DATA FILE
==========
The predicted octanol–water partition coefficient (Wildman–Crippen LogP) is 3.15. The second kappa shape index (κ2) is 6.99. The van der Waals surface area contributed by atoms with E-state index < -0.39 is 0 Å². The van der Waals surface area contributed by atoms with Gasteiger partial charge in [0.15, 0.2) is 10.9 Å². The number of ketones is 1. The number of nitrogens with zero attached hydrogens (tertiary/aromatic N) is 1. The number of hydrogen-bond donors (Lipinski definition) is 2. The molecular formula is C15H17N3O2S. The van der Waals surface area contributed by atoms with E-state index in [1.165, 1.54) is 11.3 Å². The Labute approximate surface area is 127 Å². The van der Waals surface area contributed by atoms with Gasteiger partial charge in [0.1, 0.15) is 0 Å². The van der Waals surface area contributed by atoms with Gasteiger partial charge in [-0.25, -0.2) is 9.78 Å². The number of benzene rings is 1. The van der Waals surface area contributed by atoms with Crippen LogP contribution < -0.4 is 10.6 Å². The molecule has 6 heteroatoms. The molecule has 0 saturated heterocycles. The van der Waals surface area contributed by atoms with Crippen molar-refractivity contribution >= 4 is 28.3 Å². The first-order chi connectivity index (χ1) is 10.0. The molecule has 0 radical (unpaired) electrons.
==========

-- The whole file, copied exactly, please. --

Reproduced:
The predicted octanol–water partition coefficient (Wildman–Crippen LogP) is 3.15. The second kappa shape index (κ2) is 6.99. The van der Waals surface area contributed by atoms with E-state index < -0.39 is 0 Å². The van der Waals surface area contributed by atoms with Gasteiger partial charge in [0.15, 0.2) is 10.9 Å². The number of ketones is 1. The number of nitrogens with zero attached hydrogens (tertiary/aromatic N) is 1. The number of hydrogen-bond donors (Lipinski definition) is 2. The molecular formula is C15H17N3O2S. The van der Waals surface area contributed by atoms with E-state index in [1.165, 1.54) is 11.3 Å². The Labute approximate surface area is 127 Å². The van der Waals surface area contributed by atoms with Gasteiger partial charge in [0.1, 0.15) is 0 Å². The van der Waals surface area contributed by atoms with Gasteiger partial charge in [-0.25, -0.2) is 9.78 Å². The number of benzene rings is 1. The van der Waals surface area contributed by atoms with Crippen LogP contribution < -0.4 is 10.6 Å². The molecule has 6 heteroatoms. The molecule has 0 saturated heterocycles. The van der Waals surface area contributed by atoms with Crippen molar-refractivity contribution >= 4 is 28.3 Å². The first-order chi connectivity index (χ1) is 10.0. The molecule has 0 radical (unpaired) electrons.